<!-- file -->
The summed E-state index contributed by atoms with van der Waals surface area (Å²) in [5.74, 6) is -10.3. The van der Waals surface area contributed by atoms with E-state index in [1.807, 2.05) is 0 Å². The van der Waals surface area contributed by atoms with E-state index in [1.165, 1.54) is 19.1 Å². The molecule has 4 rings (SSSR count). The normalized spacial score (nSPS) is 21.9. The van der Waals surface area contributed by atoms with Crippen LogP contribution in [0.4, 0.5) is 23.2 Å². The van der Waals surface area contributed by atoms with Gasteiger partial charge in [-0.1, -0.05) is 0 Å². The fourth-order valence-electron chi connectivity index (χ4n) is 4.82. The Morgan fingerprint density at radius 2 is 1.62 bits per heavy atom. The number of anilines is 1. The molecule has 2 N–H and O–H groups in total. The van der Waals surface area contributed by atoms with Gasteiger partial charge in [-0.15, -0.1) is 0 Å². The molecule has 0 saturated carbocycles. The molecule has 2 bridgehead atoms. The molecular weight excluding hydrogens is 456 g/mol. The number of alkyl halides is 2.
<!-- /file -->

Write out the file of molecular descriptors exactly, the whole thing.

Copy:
The summed E-state index contributed by atoms with van der Waals surface area (Å²) in [5.74, 6) is -10.3. The van der Waals surface area contributed by atoms with E-state index in [1.807, 2.05) is 0 Å². The van der Waals surface area contributed by atoms with E-state index in [1.165, 1.54) is 19.1 Å². The molecule has 4 rings (SSSR count). The normalized spacial score (nSPS) is 21.9. The van der Waals surface area contributed by atoms with Crippen LogP contribution in [0.4, 0.5) is 23.2 Å². The van der Waals surface area contributed by atoms with Gasteiger partial charge in [-0.1, -0.05) is 0 Å². The fourth-order valence-electron chi connectivity index (χ4n) is 4.82. The Morgan fingerprint density at radius 2 is 1.62 bits per heavy atom. The number of anilines is 1. The molecule has 2 N–H and O–H groups in total. The van der Waals surface area contributed by atoms with Gasteiger partial charge in [-0.15, -0.1) is 0 Å². The molecule has 0 saturated carbocycles. The molecule has 2 bridgehead atoms. The molecular weight excluding hydrogens is 456 g/mol. The number of alkyl halides is 2.